Whooping Crane Eastern Population Update – August 2023

Whooping Cranes W9 and W12-23 with parents in Wisconsin
A bird’s eye view of Whooping Crane juveniles W12 and W9-23 with parents in Juneau County, Wisconsin. Bev Paulan

Below is the most recent update for the Eastern Migratory Population of Whooping Cranes. During July, we were busy monitoring chicks, some of which are close to fledging! A huge thank you to the staff of the Fish and Wildlife Service, the Departments of Natural Resources of flyway states, the International Crane Foundation, and all the volunteers who help us keep track of the cranes throughout the year. We appreciate your contribution to the recovery of the Whooping Crane Eastern Migratory Population. This report was produced by the International Crane Foundation.

Population Estimate 

The current estimated population size is 68 (36 F, 31 M, 1 U). Fourteen of these 68 individuals are wild-hatched, and the rest are captive-reared. This does not yet include the 2023 wild-hatched chicks. To the best of our knowledge, as of Aug. 1, there are at least 58 in Wisconsin and one in Michigan. The remaining birds’ locations have not been confirmed in the last month. Their last known locations (in the past month) are on the map below.  

Whooping Crane Locations 1 August 2023
Click here to view our interactive “Where are the Whoopers” map for more details, including bios on each crane.

2021 and 2022 Cohorts

W2-21 (M) is still in Green Lake County, WI, with W3-17.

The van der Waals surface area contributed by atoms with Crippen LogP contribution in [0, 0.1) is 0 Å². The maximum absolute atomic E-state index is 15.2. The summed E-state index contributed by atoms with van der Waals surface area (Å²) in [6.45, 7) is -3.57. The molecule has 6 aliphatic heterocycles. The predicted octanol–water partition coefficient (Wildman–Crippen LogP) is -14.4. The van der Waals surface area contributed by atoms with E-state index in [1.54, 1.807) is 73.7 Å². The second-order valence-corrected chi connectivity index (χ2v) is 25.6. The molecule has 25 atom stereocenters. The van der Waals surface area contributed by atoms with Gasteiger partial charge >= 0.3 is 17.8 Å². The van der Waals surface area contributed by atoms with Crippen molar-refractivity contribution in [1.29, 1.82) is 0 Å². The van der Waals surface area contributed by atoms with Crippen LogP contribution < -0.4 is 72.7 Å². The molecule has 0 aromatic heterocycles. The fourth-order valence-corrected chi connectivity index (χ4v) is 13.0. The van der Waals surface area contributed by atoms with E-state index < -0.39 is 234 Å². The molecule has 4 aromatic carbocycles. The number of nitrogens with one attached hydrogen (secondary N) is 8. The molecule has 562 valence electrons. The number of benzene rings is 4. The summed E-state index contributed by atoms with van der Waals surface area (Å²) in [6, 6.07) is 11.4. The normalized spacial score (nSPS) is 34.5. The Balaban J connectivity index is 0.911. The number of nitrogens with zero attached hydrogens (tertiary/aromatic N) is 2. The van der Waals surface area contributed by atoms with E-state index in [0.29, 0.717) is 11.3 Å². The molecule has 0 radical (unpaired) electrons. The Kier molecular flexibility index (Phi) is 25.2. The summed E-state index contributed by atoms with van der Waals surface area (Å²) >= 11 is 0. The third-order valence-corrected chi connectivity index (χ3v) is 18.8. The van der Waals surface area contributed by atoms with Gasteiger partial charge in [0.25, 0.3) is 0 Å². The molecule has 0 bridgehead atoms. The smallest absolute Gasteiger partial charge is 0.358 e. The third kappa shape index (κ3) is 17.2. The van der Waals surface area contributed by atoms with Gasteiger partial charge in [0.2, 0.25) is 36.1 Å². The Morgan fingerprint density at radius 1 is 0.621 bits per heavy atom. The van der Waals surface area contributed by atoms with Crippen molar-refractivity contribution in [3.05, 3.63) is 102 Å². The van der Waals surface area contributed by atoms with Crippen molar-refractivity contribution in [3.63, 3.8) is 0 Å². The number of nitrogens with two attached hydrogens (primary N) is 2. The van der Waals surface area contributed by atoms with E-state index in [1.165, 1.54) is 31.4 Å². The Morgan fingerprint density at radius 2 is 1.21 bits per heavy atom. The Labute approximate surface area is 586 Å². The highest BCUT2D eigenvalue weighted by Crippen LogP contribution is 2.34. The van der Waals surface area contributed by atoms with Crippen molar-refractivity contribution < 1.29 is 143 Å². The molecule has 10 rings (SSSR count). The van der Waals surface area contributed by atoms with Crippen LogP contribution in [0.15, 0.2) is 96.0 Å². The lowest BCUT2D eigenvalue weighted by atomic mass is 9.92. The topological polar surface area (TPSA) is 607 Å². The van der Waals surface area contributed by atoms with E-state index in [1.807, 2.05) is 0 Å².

W14-21 (M) is at Necedah National Wildlife Refuge in Juneau County, WI, and was seen with W1-06 (F).

84-21 (F) and 85-21 (M) are still together in Green Lake County, WI.

W1-22 (U) is still in Adams County, WI, with W3-20 (F).


There were 22 pairs and 25 nests (22 first nests, three renests). Thirteen nests hatched and produced at least 14 chicks, three of which are still alive. There are currently no active nests.

Wild-hatched chicks (chicks listed in bold are currently alive):

W1-23 hatched to parents 10-15 and 4-13 in Green Lake County in early May but disappeared during late June/early July.

W2-23 hatched to parents 38-17 and 63-15 in Dodge County in early May and was found dead during July.

W3-23 hatched to parents 1-17 and W1-19 in Portage County in early May and unfortunately died in July.

W5-23 hatched to parents 4-12 and 3-14 in Green Lake County in mid-May but disappeared during late June.

W9-23 hatched to parents 15-11 and 29-08 in Juneau County in late May and is still with their parents.

W12-23 hatched to parents 24-08 and 13-02 in Juneau County during early June and is still with their parents.

W13-23 hatched to parents 12-11 and 5-11 in Juneau County during early June and is still with their parents.

Mortality and Long-term Missing

W13-20 (M) was found dead at Horicon National Wildlife Refuge in July. The cause of death is pending.

18-03 (M) hasn’t been seen since July 2022, is now considered long-term missing, and has been removed from the population totals above.


Story submitted by Hillary Thompson, North America Program Crane Analyst. Click here to learn more about our work in North America.